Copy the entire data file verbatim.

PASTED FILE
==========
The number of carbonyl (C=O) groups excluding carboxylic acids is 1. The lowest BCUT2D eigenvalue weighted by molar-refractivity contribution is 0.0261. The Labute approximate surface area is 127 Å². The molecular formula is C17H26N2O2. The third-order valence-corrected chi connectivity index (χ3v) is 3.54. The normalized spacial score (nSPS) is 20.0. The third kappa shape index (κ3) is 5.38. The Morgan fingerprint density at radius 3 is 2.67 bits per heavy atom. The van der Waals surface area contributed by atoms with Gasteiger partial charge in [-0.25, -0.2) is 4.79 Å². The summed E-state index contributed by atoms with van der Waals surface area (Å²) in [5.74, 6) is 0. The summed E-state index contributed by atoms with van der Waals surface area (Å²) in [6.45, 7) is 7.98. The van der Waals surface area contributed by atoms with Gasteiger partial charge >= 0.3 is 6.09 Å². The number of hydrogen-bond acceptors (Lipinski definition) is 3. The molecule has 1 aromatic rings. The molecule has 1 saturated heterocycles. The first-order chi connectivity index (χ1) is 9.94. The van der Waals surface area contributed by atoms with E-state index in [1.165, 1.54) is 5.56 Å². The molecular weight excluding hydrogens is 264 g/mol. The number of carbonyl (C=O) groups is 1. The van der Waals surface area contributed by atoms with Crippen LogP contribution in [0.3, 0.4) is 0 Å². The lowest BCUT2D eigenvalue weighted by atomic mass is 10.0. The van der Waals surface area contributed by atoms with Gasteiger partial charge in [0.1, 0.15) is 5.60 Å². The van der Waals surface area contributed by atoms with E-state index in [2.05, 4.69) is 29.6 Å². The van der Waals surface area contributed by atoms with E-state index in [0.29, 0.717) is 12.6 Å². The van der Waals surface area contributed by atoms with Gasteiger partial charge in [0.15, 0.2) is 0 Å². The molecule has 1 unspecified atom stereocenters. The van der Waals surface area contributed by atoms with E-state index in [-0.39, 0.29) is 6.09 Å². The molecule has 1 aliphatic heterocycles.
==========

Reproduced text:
The number of carbonyl (C=O) groups excluding carboxylic acids is 1. The lowest BCUT2D eigenvalue weighted by molar-refractivity contribution is 0.0261. The Labute approximate surface area is 127 Å². The molecular formula is C17H26N2O2. The third-order valence-corrected chi connectivity index (χ3v) is 3.54. The normalized spacial score (nSPS) is 20.0. The third kappa shape index (κ3) is 5.38. The Morgan fingerprint density at radius 3 is 2.67 bits per heavy atom. The van der Waals surface area contributed by atoms with Gasteiger partial charge in [-0.25, -0.2) is 4.79 Å². The summed E-state index contributed by atoms with van der Waals surface area (Å²) in [5.74, 6) is 0. The summed E-state index contributed by atoms with van der Waals surface area (Å²) in [6.45, 7) is 7.98. The van der Waals surface area contributed by atoms with Gasteiger partial charge >= 0.3 is 6.09 Å². The number of hydrogen-bond acceptors (Lipinski definition) is 3. The molecule has 1 aromatic rings. The molecule has 1 saturated heterocycles. The first-order chi connectivity index (χ1) is 9.94. The van der Waals surface area contributed by atoms with E-state index in [1.165, 1.54) is 5.56 Å². The molecular weight excluding hydrogens is 264 g/mol. The number of carbonyl (C=O) groups is 1. The van der Waals surface area contributed by atoms with Crippen LogP contribution in [0.3, 0.4) is 0 Å². The lowest BCUT2D eigenvalue weighted by atomic mass is 10.0. The van der Waals surface area contributed by atoms with Gasteiger partial charge in [0.1, 0.15) is 5.60 Å². The van der Waals surface area contributed by atoms with E-state index in [2.05, 4.69) is 29.6 Å². The van der Waals surface area contributed by atoms with E-state index in [0.29, 0.717) is 12.6 Å². The van der Waals surface area contributed by atoms with Gasteiger partial charge in [0.15, 0.2) is 0 Å². The molecule has 1 unspecified atom stereocenters. The van der Waals surface area contributed by atoms with E-state index in [-0.39, 0.29) is 6.09 Å². The molecule has 1 aliphatic heterocycles.